Wednesday, November 3, 2010

Crash photo was insensitive

The choice to publish the graphic photos of last Wednesday’s accident near Timmerman Hill leaves me wondering whether the Idaho Mountain Express subscribes to the ethics outlined by the Society of Professional Journalists. In regard to minimizing harm, they state: “Ethical journalists treat sources, subjects and colleagues as human beings deserving of respect.

Journalists should:

Be sensitive when seeking or using interviews or photographs of those affected by tragedy or grief.

Show good taste. Avoid pandering to lurid curiosity.”

The front-page, full-color photo in Friday’s paper with a victim clearly visible is harmful and smacks of sensationalism.

Jen Lavigne


Editor’s note: Including the two printed here, we received five letters objecting to our Page 1 photograph in the Oct. 29 edition of a car accident at Timmerman Junction.

Our response: We are familiar with those lines in the Society of Professional Journalists’ Code of Ethics. In fact, they are among nearly 40 guidelines in the code divided into four categories, the first of which is to “Seek truth and report it.” Pursuing that goal, while also adhering to the code, sets up challenges for newspaper editors and reporters across the country every day—challenges they readily accept as part of doing the work they do.

The photo in question is a wide-angle shot of the accident scene taken from about 30 feet away. It gives a broad perspective of the scene and shows the response of emergency personnel, including three responders helping an injured driver who is partially visible in the background.

The objections, essentially, are that the photograph is too graphic. Generally, debates about whether the news media has shown poor taste in publishing photos of tragedy arise over photos that graphically display an injury or wound, show a person who is deceased, or show an excessively violent act. This photo does none of those things.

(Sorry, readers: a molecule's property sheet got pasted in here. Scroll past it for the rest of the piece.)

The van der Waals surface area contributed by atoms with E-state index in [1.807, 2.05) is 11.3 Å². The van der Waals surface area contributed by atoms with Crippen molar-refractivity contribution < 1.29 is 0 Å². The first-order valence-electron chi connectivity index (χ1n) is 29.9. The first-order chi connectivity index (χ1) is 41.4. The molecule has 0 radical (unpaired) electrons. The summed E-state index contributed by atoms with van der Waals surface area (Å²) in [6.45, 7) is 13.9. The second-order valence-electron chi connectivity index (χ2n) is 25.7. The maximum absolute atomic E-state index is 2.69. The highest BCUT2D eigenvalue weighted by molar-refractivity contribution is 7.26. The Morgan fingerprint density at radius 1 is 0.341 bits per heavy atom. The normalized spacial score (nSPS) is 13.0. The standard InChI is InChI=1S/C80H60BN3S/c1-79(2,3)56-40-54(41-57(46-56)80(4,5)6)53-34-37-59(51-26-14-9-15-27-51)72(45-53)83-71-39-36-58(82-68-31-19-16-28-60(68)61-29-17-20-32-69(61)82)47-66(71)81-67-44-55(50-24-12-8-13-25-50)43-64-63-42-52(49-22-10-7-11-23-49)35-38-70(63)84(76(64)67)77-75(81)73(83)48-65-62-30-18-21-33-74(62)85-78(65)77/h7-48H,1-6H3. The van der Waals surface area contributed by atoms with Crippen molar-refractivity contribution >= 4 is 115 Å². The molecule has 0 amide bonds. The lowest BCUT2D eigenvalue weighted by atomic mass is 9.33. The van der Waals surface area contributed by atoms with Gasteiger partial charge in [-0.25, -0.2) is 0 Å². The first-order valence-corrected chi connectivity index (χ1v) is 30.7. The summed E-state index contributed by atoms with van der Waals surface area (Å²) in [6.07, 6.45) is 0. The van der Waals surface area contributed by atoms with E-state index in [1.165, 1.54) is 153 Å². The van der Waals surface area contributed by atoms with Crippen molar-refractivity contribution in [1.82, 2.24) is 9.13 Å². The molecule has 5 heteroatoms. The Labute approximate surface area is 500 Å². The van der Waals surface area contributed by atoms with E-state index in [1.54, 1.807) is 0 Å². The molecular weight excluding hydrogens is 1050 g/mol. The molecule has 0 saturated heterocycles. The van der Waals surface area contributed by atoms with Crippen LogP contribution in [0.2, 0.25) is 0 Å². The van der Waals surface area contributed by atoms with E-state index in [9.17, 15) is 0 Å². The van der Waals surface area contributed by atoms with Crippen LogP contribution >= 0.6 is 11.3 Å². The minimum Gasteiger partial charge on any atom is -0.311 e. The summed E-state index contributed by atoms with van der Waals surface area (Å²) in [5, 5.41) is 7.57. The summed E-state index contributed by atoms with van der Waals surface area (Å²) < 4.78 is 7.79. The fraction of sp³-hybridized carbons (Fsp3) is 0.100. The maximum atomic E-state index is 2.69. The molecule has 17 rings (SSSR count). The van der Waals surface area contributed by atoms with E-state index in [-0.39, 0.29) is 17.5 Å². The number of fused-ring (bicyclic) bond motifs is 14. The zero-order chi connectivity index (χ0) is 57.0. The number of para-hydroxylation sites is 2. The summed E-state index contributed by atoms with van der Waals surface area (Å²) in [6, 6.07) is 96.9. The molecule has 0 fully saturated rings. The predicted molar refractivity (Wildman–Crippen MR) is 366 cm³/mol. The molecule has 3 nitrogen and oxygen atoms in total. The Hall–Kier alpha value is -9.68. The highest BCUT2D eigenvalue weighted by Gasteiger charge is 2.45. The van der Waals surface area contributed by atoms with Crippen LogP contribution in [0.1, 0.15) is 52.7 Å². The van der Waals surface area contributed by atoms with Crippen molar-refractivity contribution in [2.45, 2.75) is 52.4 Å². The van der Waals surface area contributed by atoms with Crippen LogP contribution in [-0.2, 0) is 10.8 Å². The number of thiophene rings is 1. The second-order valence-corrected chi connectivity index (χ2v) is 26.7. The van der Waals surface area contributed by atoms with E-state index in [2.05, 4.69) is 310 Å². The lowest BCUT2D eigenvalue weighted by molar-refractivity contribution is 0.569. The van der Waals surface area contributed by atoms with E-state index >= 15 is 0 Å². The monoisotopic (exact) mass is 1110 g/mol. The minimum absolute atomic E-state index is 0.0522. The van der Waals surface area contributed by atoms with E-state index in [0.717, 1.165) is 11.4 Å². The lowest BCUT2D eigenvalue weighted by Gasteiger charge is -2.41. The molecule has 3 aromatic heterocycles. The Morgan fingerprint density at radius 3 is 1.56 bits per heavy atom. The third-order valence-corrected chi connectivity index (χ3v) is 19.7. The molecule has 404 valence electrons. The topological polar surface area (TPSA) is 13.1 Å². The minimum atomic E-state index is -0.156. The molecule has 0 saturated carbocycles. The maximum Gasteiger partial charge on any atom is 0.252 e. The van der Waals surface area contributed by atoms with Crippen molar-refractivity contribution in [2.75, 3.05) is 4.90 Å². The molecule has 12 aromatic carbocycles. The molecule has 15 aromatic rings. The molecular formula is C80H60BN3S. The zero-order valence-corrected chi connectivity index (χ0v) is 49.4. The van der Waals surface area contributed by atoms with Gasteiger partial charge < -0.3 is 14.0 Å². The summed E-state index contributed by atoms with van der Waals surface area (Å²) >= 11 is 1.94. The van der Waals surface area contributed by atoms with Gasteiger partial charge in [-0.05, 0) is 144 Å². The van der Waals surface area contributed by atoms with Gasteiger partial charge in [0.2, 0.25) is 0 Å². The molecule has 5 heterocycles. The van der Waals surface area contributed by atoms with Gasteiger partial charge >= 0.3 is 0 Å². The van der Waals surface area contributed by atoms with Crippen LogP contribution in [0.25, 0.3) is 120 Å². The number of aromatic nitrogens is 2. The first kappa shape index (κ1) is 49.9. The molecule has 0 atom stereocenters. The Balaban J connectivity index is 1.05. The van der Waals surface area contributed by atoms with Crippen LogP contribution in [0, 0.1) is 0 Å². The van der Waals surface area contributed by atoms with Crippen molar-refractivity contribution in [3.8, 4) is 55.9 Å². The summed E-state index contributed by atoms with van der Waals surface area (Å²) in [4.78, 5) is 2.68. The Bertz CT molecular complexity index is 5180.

In selecting the photo, numerous others that were more graphic—taken from closer range—were immediately dropped to the cutting-room floor. In choosing to publish the wide-angle shot of the accident scene, the Express was seeking to give readers a full spectrum of information about yet another in a long list of serious accidents at Timmerman Junction.

The Express—in seeking to report the truth—has closely covered how dangerous the Timmerman intersection can be for motorists. In reaction to the Oct. 29 report, several readers told us they think both photos printed were appropriate and informative. The photos provided context and gave rise to new concern about why so many serious accidents happen at that site, they said.

If the Express does not aggressively report on the ongoing tragedies that occur at Timmerman, the community—and the state—might not understand the problem for what it really is. The reporting we have done on this important matter of public safety is exposure of an issue, not “pandering to lurid curiosity.”

Our thoughts and prayers are with Mr. Cappel and his family, wishing him a prompt and complete recovery.

Greg Foley


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